Out of Band Management Networks – Console Servers

Building a robust out of band management network is a critical part of any service provider or large enterprise backbone. Although failures may not occur frequently but believe me if you are not prepared when they happen you will know how OoB management is important and critical. Network failures do happen for reasons ranging from human errors to power or hardware failures. One of your main objectives as a network designer is to keep your network available and achieve the highest possible up-time. There are a lot of things you can do to achieve these objectives in terms of redundancy …

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Cisco Profit up 79% Stock down 8%

Last Wednesday Cisco announced its fourth fiscal quarter financial reports. Cisco reported a 79% jump in profit however its stock price fell down by 8% in after hours trading as sales were slightly below analysts’ expectations. The question is Why this strong negative reaction? Lets take a closer look; the world is being very cautious recently about financial and economic indicators, no one really knows what is going to happen as economic and financial indicators are so confusing and showing mixed signals. Some indicators warn of  the possibility of a double dip recession while others indicate that things is still …

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What you need to know about ADSL (broadband Networks #1)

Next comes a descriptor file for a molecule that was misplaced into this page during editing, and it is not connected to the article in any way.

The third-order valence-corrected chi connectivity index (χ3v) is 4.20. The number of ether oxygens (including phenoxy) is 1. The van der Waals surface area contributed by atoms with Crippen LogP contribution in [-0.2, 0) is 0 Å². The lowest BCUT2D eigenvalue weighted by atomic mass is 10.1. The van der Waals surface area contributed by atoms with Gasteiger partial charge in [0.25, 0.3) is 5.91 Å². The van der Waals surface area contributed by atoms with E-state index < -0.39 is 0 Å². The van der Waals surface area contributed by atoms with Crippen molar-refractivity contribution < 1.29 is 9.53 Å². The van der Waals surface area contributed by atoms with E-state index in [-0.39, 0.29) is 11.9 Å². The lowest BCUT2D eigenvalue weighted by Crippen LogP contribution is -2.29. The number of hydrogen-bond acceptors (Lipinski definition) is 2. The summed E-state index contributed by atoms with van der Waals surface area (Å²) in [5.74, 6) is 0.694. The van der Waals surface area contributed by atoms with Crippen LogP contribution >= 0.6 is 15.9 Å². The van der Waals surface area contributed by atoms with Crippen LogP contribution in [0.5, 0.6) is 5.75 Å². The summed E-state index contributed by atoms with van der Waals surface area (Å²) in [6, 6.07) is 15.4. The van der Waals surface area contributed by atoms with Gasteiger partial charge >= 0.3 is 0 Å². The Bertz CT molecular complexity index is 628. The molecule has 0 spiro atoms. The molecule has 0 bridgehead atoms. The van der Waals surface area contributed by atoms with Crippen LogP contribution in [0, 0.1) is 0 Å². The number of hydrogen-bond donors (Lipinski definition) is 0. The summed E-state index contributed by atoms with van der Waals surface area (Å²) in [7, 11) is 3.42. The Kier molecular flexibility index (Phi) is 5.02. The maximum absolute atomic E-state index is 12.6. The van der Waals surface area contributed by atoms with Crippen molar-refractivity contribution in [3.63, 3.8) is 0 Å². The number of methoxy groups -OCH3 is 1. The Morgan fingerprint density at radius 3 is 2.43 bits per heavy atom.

ADSL !!! I can hear you say “I know everything about ADSL, its a mature technology and I already know it inside out, why is he  writing about ADSL now?” To be honest I am also surprised by writing about ADSL after working with it for about 7 years now and the rest of the world is talking about FTTx technologies.However, I found it a good start for a series of posts about broadband technologies. Although ADSL is a mature technology, it is still growing even after the spread of fiber technologies and I believe it has the potential to …

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The endless story of OSPF vs IS-IS – Part 4 “The Inside Out”

In this post we’ll be covering a couple of topics from the Inside Out of the link-state protocols that have always been ambiguous and full of details, we’ll try to make them as crystal clear as we can. MTU: Both link-state routing protocols consider MTU in order to prevent any related problems, mainly loss of routing information due to large routing messages being dropped (consider an OSPF LSU or an IS-IS LSP that is over sized and thus dropped), however each protocol tests the MTU in a different way as we’ll see in the upcoming section. OSPF requires routers to …

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The endless story of OSPF vs IS-IS – Part 3 “Packets and Database”

In this post we are going to cover the protocol packets and database structure for both routing protocols. To start let’s first highlight a couple of facts. OSPF runs on top of IP, that is it uses IP packets to exchange its messages (and thus it is vulnerable to spoofing and DoS attacks, and accordingly the use of authentication is strongly recommended), while on the other hand IS-IS runs directly over layer 2, it creates its own packet (or PDU (Protocol Data Unit) to be more specific) and then encapsulates it directly inside the layer 2 frame, this leverages IS-IS …

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The endless story of OSPF vs IS-IS – Part 2 “The history”

In our previous post we started consolidating the endless story of OSPF vs IS-IS, in this post we will cover the historical part of the story, it might not be interesting for some people, but I do believe that the history is what makes the future, so please bare with me through this post. The IS-IS protocol was developed in 1987 by Digital Equipment Corporation (DEC) as part of DECnet Phase V. and was standardized later in 1992 by the International Standards Organization (ISO) in ISO/IEC 10589:1992, the second and current edition ISO/IEC 10589:2002 cancels and replaces the first edition. …

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